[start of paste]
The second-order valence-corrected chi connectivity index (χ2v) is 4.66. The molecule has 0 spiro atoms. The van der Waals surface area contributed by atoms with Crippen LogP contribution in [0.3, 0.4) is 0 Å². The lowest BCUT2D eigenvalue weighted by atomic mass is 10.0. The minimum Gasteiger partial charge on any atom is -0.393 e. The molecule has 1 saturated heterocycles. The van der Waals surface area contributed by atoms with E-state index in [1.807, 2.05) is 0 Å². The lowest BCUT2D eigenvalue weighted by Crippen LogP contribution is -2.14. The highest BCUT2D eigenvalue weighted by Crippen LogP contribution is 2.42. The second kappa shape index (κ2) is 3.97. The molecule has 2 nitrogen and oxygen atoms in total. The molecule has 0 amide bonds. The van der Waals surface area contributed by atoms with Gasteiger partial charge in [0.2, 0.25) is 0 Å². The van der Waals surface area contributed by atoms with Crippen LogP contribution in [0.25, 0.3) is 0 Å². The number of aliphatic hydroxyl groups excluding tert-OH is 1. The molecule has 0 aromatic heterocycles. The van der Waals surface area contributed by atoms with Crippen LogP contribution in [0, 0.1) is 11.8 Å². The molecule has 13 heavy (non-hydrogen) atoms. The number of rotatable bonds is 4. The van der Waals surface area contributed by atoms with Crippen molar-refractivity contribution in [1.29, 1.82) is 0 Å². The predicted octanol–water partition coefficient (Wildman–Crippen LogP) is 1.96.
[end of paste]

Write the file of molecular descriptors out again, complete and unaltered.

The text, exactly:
The second-order valence-corrected chi connectivity index (χ2v) is 4.66. The molecule has 0 spiro atoms. The van der Waals surface area contributed by atoms with Crippen LogP contribution in [0.3, 0.4) is 0 Å². The lowest BCUT2D eigenvalue weighted by atomic mass is 10.0. The minimum Gasteiger partial charge on any atom is -0.393 e. The molecule has 1 saturated heterocycles. The van der Waals surface area contributed by atoms with E-state index in [1.807, 2.05) is 0 Å². The lowest BCUT2D eigenvalue weighted by Crippen LogP contribution is -2.14. The highest BCUT2D eigenvalue weighted by Crippen LogP contribution is 2.42. The second kappa shape index (κ2) is 3.97. The molecule has 2 nitrogen and oxygen atoms in total. The molecule has 0 amide bonds. The van der Waals surface area contributed by atoms with Gasteiger partial charge in [0.2, 0.25) is 0 Å². The van der Waals surface area contributed by atoms with Crippen LogP contribution in [0.25, 0.3) is 0 Å². The number of aliphatic hydroxyl groups excluding tert-OH is 1. The molecule has 0 aromatic heterocycles. The van der Waals surface area contributed by atoms with Crippen LogP contribution in [0, 0.1) is 11.8 Å². The molecule has 13 heavy (non-hydrogen) atoms. The number of rotatable bonds is 4. The van der Waals surface area contributed by atoms with Crippen molar-refractivity contribution in [1.29, 1.82) is 0 Å². The predicted octanol–water partition coefficient (Wildman–Crippen LogP) is 1.96.